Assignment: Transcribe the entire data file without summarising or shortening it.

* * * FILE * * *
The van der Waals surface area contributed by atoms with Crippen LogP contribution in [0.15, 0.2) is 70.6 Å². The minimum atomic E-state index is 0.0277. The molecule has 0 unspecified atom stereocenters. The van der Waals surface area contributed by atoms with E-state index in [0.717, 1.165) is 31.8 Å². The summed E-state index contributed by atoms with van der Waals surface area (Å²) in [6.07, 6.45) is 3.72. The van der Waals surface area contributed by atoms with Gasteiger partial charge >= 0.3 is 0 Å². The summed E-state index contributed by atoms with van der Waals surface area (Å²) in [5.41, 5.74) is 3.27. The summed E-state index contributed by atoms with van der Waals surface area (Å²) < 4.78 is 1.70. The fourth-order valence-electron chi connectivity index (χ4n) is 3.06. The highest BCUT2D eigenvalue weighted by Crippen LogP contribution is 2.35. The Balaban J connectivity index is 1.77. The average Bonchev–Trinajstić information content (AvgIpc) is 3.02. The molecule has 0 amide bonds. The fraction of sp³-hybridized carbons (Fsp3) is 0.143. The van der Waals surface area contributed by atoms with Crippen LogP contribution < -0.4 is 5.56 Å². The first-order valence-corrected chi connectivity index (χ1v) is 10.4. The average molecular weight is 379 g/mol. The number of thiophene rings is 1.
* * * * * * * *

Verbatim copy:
The van der Waals surface area contributed by atoms with Crippen LogP contribution in [0.15, 0.2) is 70.6 Å². The minimum atomic E-state index is 0.0277. The molecule has 0 unspecified atom stereocenters. The van der Waals surface area contributed by atoms with E-state index in [0.717, 1.165) is 31.8 Å². The summed E-state index contributed by atoms with van der Waals surface area (Å²) in [6.07, 6.45) is 3.72. The van der Waals surface area contributed by atoms with Gasteiger partial charge >= 0.3 is 0 Å². The summed E-state index contributed by atoms with van der Waals surface area (Å²) in [5.41, 5.74) is 3.27. The summed E-state index contributed by atoms with van der Waals surface area (Å²) < 4.78 is 1.70. The fourth-order valence-electron chi connectivity index (χ4n) is 3.06. The highest BCUT2D eigenvalue weighted by Crippen LogP contribution is 2.35. The Balaban J connectivity index is 1.77. The average Bonchev–Trinajstić information content (AvgIpc) is 3.02. The molecule has 0 amide bonds. The fraction of sp³-hybridized carbons (Fsp3) is 0.143. The van der Waals surface area contributed by atoms with Crippen LogP contribution < -0.4 is 5.56 Å². The first-order valence-corrected chi connectivity index (χ1v) is 10.4. The average molecular weight is 379 g/mol. The number of thiophene rings is 1.